Strength in our differences

Does being different make us strong? There is no right or wrong answer. Each case is different. As a child, I knew I was different because there were physical things I struggled with, but not knowing and my ability not to dwell on my problems, made me emotionally strong.

The not knowing didn’t help me with my anger, but it did make me even more determined to find out what was wrong. So long as we’re not emotionally being pulled down and mocked for what we deal with, I believe we all have the ability to pull ourselves back up again.

It’s the continual emotional negative patterns that play out in our heads that continue to pull us down. If we can look at it another way, being different makes us unique, one of a kind. I think if we can, we must learn to embrace that concept.

3 Aug, 2015

8 thoughts on “Strength in our differences

  1. Being different has the potential to make us stronger, but unfortunately it also has the potential to ruin lives because of the way people are prejudiced to difference. We are all unique and therefore we are all different.

    People need to stop thinking that some of us are more different than others.

    1. I think you’re right, but I can’t help but think it’s more about a lack of tolerance, particularly if we’re dealing with our own stress.

      I’m not sure how many people are really bothered to support those who are struggle with what they have to deal with, particularly when it comes to any form of disability. On our own and with family support I believe we can stay strong.

      It’s often negativity coming from other people that weighs us down.

  2. Those of us who stand on the wrong side of privilege know very well that our differences require a unique set of strengths. We must be watchful as a midnight owl and stronger than we’d like to be.

    Being marginalized because we are different is a lifelong journey and we’re stronger because of it. But if the privileged would hear what we are seeing maybe the world would be a better place.

    1. I think you’re right Tim. It’s the privileged that give the non-privileged a bad name. The non-privileged tend to understand enough about their own lives to know what it feels like to live without privilege, so always behave appropriately, in my opinion. They don’t take anything for granted.

      We just have to tune in to reality television to watch all of this play out. Unfortunately it seems to have become the norm. In my own case, it is being different that has allowed me to stand out, but in a way that is totally appropriate.

  3. When I was younger, I hated that my disability made me feel different. I used to ask God, why me? The lack of support at home was a big factor as to why I felt that way.

    I believe I have to be strong in order not to let my disability defeat me. It would be easy to just wallow in self-pity, but that’s not an option for me.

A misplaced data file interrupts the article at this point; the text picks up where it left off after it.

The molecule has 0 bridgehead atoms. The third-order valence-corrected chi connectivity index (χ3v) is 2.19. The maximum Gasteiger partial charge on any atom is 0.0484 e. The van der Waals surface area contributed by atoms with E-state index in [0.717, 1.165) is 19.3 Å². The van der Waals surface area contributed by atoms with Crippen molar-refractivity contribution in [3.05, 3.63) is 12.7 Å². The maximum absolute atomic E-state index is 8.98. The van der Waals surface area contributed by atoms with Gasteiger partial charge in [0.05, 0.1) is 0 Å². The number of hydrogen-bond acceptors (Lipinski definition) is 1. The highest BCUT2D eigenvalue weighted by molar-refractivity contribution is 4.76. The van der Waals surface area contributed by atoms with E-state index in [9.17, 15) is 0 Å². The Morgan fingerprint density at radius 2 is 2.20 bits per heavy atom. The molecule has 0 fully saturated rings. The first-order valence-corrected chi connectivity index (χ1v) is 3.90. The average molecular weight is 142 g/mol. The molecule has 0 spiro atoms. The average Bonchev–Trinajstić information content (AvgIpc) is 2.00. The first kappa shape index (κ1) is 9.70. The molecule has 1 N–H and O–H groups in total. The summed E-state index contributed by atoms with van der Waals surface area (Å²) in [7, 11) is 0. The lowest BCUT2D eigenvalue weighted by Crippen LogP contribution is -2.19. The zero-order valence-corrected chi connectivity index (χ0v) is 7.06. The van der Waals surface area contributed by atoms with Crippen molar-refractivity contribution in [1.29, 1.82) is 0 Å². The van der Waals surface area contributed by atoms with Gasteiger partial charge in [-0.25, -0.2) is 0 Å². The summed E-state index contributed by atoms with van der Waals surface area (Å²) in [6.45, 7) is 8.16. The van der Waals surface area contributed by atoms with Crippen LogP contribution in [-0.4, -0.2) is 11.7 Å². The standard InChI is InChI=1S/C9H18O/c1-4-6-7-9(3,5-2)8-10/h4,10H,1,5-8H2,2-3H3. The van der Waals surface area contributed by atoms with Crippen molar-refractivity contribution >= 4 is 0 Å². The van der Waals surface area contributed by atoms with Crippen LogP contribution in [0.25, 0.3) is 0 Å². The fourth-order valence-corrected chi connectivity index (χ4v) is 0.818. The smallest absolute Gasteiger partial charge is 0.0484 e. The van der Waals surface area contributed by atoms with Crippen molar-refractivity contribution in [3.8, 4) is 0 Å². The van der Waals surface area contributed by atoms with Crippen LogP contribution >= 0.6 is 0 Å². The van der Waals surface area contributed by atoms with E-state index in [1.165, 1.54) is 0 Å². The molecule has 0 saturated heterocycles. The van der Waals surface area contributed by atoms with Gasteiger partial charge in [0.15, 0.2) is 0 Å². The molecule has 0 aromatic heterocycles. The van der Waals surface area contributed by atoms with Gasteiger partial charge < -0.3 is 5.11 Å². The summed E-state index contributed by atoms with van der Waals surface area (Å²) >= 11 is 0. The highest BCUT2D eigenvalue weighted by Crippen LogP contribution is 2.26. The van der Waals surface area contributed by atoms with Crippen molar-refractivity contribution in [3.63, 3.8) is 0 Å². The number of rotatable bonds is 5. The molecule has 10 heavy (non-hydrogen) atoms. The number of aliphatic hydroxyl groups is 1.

1. Thanks Maria. Because I analysed my thoughts so much as a child, I don’t remember going through that phase with my Cerebral Palsy, but appreciate what you’re saying. Without the support it would be easy to feel hate for what we deal with.

      I truly believe that you’re an amazing role model for your children and other people Maria. A good example to follow. You haven’t thrown in the towel with what you deal with… someone else might have given up already.

  4. I have always felt like I was ‘different’ in so many ways and I could never quite pin down why I felt that way. From the time I can remember, I haven’t felt like I was really a part of this world or even meant to be here!

    I’ve spent the majority of my life just trying to fit in, with very limited success. People can’t comprehend what it’s like to have this feeling your whole life when they have had such normal lives. It angers me to no end, when people say things like, ‘just get over it,’ considering they’re usually the ones who haven’t had a hard day in their life!

    It took me a long time to accept that I am different and that there are others out there who can identify with my struggles. There is strength in numbers so actually letting my guard down and getting to know some of these people has been a miracle in my life.

    I have 2 choices, ultimately I Wallow in my pity pot complaining about how bad my life is, or learn to live with the cards I have been dealt. I have watched so many people choose the first option and wonder why their life sucks so much!

    My parents lived that way, so it’s no wonder we all picked up those behaviors. We were kept isolated and brainwashed from an early age, so we never had much of a chance to learn how to connect with people. The reality is that other people had dysfunctional families but they learned how to live their lives on their own terms.

    It took me a very long time to believe that I wasn’t as different as I thought and there were others who could understand what language I was speaking. I just want to live my life and not feel so guilty about existing when there must be a reason!

    1. Thanks Randy. It sounds like you have drawn strength from sharing your experiences with other people who identify with your struggles and I think that helps.

      You’re absolutely right when you say you can either wallow in self-pity or use your experiences to change certain aspects of your life. Wallowing in self-pity just makes us feel worse about what we have to deal with and personally I’ve never seen a point to it, or we can use our experiences to change certain aspects of our life around.

      Feeling different makes us unique although it can make us feel isolated, but let’s choose to embrace it instead.

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